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Canada Geese
Canada GeeseIdentification tips:
The male and female Canada geese have the same appearance, but are differentiated by the smaller size of the female.

Canada geese begin to arrive in Arizona in good numbers along the Colorado River in December. Other areas with significant numbers are the White Mountains around Alpine and Saint Johns. A large number of Canada geese also reside near Payson and Roosevelt Lake. Canada Geese prefer to feed near their loafing sites and select areas with green grass forage and grain. These birds are quite habitual and will return to feeding areas if not over harassed by humans. Scout the area and set up decoys pre dawn and you will be rewarded. They are increasingly abundant in our urban centers because of their attraction to the water and grass parks and golf courses provide.

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CanvasbackIdentification tips:
Canvasbacks possess a long sloping black bill as well as black feet. The wings are gray with white and gray vermiculation. The males have a reddish brown head on a white /gray body. Superficially, they resemble redheads but can be distinguished by much whiter backs and the sloping bill.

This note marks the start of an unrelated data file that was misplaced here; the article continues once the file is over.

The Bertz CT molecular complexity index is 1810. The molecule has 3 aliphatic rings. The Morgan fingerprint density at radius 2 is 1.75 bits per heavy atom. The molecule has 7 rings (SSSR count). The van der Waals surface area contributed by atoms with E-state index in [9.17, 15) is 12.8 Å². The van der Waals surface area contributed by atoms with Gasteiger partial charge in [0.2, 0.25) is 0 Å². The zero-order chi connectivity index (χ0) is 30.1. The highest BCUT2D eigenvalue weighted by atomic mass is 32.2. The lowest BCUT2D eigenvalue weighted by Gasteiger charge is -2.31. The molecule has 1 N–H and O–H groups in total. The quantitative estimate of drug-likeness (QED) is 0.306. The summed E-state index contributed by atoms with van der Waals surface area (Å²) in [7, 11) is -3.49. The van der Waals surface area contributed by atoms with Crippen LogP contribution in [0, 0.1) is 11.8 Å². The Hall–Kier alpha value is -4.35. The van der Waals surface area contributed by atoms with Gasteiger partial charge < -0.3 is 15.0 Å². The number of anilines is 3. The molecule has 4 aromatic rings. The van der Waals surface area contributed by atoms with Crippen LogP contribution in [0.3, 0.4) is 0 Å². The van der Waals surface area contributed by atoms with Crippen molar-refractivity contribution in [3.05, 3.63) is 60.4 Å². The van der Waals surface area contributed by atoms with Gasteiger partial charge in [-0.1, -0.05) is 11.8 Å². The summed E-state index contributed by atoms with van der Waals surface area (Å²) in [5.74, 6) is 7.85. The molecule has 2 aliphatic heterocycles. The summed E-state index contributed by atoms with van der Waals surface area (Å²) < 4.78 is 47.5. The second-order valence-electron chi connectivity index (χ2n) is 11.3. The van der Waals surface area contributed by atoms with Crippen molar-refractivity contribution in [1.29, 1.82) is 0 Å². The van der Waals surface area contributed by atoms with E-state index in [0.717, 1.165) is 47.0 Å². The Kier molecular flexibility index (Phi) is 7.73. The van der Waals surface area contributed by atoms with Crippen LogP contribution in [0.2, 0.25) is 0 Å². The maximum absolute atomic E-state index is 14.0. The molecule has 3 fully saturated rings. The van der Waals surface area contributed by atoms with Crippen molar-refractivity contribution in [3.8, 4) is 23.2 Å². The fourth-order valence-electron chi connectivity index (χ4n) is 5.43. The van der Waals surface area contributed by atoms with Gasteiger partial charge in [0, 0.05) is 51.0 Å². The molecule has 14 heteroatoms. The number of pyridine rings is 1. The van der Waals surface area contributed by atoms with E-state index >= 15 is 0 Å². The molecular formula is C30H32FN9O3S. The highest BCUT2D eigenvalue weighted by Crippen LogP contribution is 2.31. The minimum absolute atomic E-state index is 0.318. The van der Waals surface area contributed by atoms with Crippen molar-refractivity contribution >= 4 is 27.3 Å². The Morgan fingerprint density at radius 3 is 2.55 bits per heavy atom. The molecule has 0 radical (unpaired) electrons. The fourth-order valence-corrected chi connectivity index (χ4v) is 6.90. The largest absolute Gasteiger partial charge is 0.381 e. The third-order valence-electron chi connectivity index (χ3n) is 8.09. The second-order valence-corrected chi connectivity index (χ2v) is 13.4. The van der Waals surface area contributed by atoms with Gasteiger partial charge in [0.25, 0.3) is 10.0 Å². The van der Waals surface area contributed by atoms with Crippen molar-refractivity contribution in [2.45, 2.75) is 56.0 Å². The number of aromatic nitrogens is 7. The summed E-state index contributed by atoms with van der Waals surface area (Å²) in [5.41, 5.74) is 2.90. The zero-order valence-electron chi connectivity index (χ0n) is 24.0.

This largest of the Diving species of waterfowl has preference for large open water, deep reservoirs and lakes. Feeding on aquatic submergent vegetation, the canvasback is dependent on water quality that allows light penetration and growth of aquatic vegetation. Canvasbacks usually appear later in the season and will utilize higher elevation waters up until ice forces them south. Never abundant, their low but stable population size keeps the bag limit low (typically 1 per day) most year.

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Cinnamon Teal
Cinnamon TealIdentification tips:
Both sexes of this small duck have a powder blue shoulder patch on the wing. Males have a cinnamon color body with a bright red eye. Bills of both sexes are dark gray with the foot color being yellow/orange.